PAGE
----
GLVWG: As a front-line reader in the query barrage, you may be working from a checklist. Could you take us through the process of questions you ask, and answers you see, from an agent’s vantage point?

Vanessa Robins: If an author sat in the room with an agent or editor reviewing queries they would probably have a heart attack or throw something at our head, or both. The first thing I do when reviewing a query is check if the author followed my submission guidelines. Agents can’t properly review a manuscript if the submission package is lacking. My checklist varies from genre to genre, but almost all include word count, social media links, a professional demeanor, and, of course, a hook that could slay the shark in Jaws. Sometimes, we as agents have to be honest to ourselves about a manuscript. We can love the author till the end of time, but if the query isn’t what we’re looking for chances are things aren’t going to work out.

 GLVWG: Please elaborate on expectations of social media and online activity.

Vanessa Robins: So with Facebook, what we want is a professional or author page, not a personal page. We don’t really want to see how your cousin is doing with her college courses. We want to see your promotion and thoughts on the industry. Going along with this, you should connect any personal/professional blog to all your social media (linking Facebook/Twitter/Instagram is rather simple). Blogs might even be more useful than most social media since it allows for longer more detailed posts and thoughts.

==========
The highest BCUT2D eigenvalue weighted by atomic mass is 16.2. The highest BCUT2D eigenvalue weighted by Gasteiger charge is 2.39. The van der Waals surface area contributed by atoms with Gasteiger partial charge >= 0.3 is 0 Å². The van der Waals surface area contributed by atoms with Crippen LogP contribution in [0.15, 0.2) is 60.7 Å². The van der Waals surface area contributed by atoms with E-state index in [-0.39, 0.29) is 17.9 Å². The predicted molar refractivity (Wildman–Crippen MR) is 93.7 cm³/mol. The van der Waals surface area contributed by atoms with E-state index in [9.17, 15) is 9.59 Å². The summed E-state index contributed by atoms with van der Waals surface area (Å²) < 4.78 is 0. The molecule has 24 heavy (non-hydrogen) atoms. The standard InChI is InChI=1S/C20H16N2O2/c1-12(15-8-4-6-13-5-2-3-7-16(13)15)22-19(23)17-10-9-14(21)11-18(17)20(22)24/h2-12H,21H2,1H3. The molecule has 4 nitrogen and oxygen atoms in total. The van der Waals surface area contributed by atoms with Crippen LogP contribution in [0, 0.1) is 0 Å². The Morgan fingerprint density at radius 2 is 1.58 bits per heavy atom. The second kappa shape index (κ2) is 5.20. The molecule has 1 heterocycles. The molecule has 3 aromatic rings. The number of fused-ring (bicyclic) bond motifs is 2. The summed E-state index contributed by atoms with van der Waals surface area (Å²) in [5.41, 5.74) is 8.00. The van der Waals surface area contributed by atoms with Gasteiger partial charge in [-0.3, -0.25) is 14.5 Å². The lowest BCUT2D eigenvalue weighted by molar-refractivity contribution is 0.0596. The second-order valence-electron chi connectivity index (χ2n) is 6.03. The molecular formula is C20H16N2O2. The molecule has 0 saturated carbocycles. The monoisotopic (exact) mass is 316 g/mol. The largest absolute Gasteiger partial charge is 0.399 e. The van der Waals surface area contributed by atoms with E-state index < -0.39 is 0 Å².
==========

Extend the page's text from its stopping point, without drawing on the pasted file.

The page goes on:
GLVWG: The book market appears to be highly saturated, especially with the rise of print-on-demand and ebooks. Should we expect this trend to continue, implode or evolve into something altogether different?

Vanessa Robins: Implode is a harsh word. The publishing industry isn’t going anywhere, let’s get that straight, it’s just going to change. Right now, print-on-demand is seen as a curse word to a lot of authors. They think that it means the publisher doesn’t have faith in them or that their work won’t sell as well. This is not true. I know from interacting with customers that they find POD impressive and innovative.

GLVWG: In non-fiction, what’s the potential for book-length work arising from avocational passions or career experiences? Are there signals that suggest self-pubbing/POD is a better route than mid-to-large houses?

Vanessa Robins: I think it’s extremely possible for the “normal” work or personal lives to advance to books rather than excerpts in magazines. Personally and professionally, I’m against self-publishing. Sometimes authors think it’s good because we hear of the very few success stories that rocket to fame, but the truth is a vast majority of authors get lost in the publishing world. Agents also tend to shy away from previously published works unless backed by highly impressive sales numbers. When it comes to non-fiction works I’m very excited about the morphing universe. Small presses and literary magazines are getting support from the communities and the idea of grassroots connections seem to be blooming. A lot of small presses and literary magazines are funded on submission fees and community events. Button Poetry based in Minneapolis, Minnesota is a great example of this. Small presses and literary magazines are the same as authors in that they all need support from the community.